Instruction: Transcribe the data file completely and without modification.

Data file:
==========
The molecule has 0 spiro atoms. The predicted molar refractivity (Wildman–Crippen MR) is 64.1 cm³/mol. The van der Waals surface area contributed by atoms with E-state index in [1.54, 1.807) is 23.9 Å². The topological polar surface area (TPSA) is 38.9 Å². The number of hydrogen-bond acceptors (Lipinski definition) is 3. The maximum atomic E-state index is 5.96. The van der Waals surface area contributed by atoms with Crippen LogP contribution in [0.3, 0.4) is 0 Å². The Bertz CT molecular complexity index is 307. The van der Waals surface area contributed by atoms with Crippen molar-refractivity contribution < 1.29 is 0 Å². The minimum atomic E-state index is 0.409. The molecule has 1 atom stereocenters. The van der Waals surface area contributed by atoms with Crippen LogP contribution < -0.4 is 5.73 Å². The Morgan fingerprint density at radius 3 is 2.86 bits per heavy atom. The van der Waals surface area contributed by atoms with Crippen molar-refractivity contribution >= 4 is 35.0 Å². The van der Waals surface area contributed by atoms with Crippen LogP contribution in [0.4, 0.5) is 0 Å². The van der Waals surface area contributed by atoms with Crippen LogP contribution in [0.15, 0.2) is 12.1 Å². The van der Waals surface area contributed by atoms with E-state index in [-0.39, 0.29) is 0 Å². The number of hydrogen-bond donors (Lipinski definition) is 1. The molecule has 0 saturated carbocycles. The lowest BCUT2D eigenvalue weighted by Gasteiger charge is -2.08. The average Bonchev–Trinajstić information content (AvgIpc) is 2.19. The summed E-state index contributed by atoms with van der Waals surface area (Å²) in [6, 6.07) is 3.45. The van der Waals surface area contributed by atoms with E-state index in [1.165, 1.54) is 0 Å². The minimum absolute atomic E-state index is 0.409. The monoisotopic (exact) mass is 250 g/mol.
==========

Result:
The molecule has 0 spiro atoms. The predicted molar refractivity (Wildman–Crippen MR) is 64.1 cm³/mol. The van der Waals surface area contributed by atoms with E-state index in [1.54, 1.807) is 23.9 Å². The topological polar surface area (TPSA) is 38.9 Å². The number of hydrogen-bond acceptors (Lipinski definition) is 3. The maximum atomic E-state index is 5.96. The van der Waals surface area contributed by atoms with Crippen LogP contribution in [0.3, 0.4) is 0 Å². The Bertz CT molecular complexity index is 307. The van der Waals surface area contributed by atoms with Crippen molar-refractivity contribution < 1.29 is 0 Å². The minimum atomic E-state index is 0.409. The molecule has 1 atom stereocenters. The van der Waals surface area contributed by atoms with Crippen LogP contribution < -0.4 is 5.73 Å². The Morgan fingerprint density at radius 3 is 2.86 bits per heavy atom. The van der Waals surface area contributed by atoms with Crippen molar-refractivity contribution >= 4 is 35.0 Å². The van der Waals surface area contributed by atoms with Crippen LogP contribution in [0.4, 0.5) is 0 Å². The van der Waals surface area contributed by atoms with Crippen LogP contribution in [0.15, 0.2) is 12.1 Å². The van der Waals surface area contributed by atoms with E-state index in [-0.39, 0.29) is 0 Å². The number of hydrogen-bond donors (Lipinski definition) is 1. The molecule has 0 saturated carbocycles. The lowest BCUT2D eigenvalue weighted by Gasteiger charge is -2.08. The average Bonchev–Trinajstić information content (AvgIpc) is 2.19. The summed E-state index contributed by atoms with van der Waals surface area (Å²) in [6, 6.07) is 3.45. The van der Waals surface area contributed by atoms with E-state index in [1.165, 1.54) is 0 Å². The minimum absolute atomic E-state index is 0.409. The monoisotopic (exact) mass is 250 g/mol.